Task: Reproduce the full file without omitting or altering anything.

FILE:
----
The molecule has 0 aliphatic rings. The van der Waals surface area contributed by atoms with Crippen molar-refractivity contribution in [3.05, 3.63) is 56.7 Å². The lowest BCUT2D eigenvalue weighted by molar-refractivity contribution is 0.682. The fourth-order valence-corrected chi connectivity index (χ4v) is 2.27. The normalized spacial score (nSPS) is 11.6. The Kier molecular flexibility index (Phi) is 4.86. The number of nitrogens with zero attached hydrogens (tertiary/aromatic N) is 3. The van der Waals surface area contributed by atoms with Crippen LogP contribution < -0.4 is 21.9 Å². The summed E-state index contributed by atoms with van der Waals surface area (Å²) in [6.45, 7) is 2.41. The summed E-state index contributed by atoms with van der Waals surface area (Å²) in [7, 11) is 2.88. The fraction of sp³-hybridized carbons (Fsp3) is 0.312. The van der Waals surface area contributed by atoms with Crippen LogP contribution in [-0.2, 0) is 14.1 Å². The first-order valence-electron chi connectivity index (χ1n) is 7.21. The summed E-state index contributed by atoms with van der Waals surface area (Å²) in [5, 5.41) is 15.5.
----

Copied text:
The molecule has 0 aliphatic rings. The van der Waals surface area contributed by atoms with Crippen molar-refractivity contribution in [3.05, 3.63) is 56.7 Å². The lowest BCUT2D eigenvalue weighted by molar-refractivity contribution is 0.682. The fourth-order valence-corrected chi connectivity index (χ4v) is 2.27. The normalized spacial score (nSPS) is 11.6. The Kier molecular flexibility index (Phi) is 4.86. The number of nitrogens with zero attached hydrogens (tertiary/aromatic N) is 3. The van der Waals surface area contributed by atoms with Crippen LogP contribution < -0.4 is 21.9 Å². The summed E-state index contributed by atoms with van der Waals surface area (Å²) in [6.45, 7) is 2.41. The summed E-state index contributed by atoms with van der Waals surface area (Å²) in [7, 11) is 2.88. The fraction of sp³-hybridized carbons (Fsp3) is 0.312. The van der Waals surface area contributed by atoms with Crippen LogP contribution in [-0.2, 0) is 14.1 Å². The first-order valence-electron chi connectivity index (χ1n) is 7.21. The summed E-state index contributed by atoms with van der Waals surface area (Å²) in [5, 5.41) is 15.5.